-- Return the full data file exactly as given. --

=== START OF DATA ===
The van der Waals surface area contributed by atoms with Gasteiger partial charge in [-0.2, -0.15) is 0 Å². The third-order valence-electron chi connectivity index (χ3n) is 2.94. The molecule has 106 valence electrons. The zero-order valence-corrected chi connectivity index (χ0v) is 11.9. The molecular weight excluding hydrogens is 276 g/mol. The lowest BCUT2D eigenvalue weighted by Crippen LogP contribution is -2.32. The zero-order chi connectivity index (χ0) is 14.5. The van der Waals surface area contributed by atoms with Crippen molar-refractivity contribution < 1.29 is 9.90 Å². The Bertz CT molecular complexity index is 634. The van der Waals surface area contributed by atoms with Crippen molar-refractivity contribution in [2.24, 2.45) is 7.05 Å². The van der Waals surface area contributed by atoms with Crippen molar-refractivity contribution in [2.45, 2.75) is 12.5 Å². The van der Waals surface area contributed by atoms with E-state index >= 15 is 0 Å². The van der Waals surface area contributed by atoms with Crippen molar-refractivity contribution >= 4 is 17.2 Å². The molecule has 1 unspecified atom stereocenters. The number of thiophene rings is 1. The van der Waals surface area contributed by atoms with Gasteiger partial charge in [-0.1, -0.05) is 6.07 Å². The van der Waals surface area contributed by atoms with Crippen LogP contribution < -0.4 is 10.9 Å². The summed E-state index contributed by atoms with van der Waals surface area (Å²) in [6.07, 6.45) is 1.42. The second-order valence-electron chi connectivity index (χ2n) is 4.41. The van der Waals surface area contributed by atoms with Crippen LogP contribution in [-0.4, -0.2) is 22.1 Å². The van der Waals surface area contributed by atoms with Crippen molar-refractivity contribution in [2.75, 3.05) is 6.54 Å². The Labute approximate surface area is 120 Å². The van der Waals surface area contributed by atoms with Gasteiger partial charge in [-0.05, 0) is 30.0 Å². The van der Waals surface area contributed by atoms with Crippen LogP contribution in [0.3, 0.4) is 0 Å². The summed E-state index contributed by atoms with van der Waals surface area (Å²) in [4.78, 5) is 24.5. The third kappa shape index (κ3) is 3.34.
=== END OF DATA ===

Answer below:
The van der Waals surface area contributed by atoms with Gasteiger partial charge in [-0.2, -0.15) is 0 Å². The third-order valence-electron chi connectivity index (χ3n) is 2.94. The molecule has 106 valence electrons. The zero-order valence-corrected chi connectivity index (χ0v) is 11.9. The molecular weight excluding hydrogens is 276 g/mol. The lowest BCUT2D eigenvalue weighted by Crippen LogP contribution is -2.32. The zero-order chi connectivity index (χ0) is 14.5. The van der Waals surface area contributed by atoms with Crippen molar-refractivity contribution < 1.29 is 9.90 Å². The Bertz CT molecular complexity index is 634. The van der Waals surface area contributed by atoms with Crippen molar-refractivity contribution in [2.24, 2.45) is 7.05 Å². The van der Waals surface area contributed by atoms with Crippen molar-refractivity contribution in [2.45, 2.75) is 12.5 Å². The van der Waals surface area contributed by atoms with E-state index >= 15 is 0 Å². The van der Waals surface area contributed by atoms with Crippen molar-refractivity contribution >= 4 is 17.2 Å². The molecule has 1 unspecified atom stereocenters. The number of thiophene rings is 1. The van der Waals surface area contributed by atoms with Gasteiger partial charge in [-0.1, -0.05) is 6.07 Å². The van der Waals surface area contributed by atoms with Crippen LogP contribution < -0.4 is 10.9 Å². The summed E-state index contributed by atoms with van der Waals surface area (Å²) in [6.07, 6.45) is 1.42. The second-order valence-electron chi connectivity index (χ2n) is 4.41. The van der Waals surface area contributed by atoms with Crippen LogP contribution in [-0.4, -0.2) is 22.1 Å². The van der Waals surface area contributed by atoms with Crippen molar-refractivity contribution in [2.75, 3.05) is 6.54 Å². The Labute approximate surface area is 120 Å². The van der Waals surface area contributed by atoms with Gasteiger partial charge in [-0.05, 0) is 30.0 Å². The van der Waals surface area contributed by atoms with Crippen LogP contribution in [0.3, 0.4) is 0 Å². The summed E-state index contributed by atoms with van der Waals surface area (Å²) in [4.78, 5) is 24.5. The third kappa shape index (κ3) is 3.34.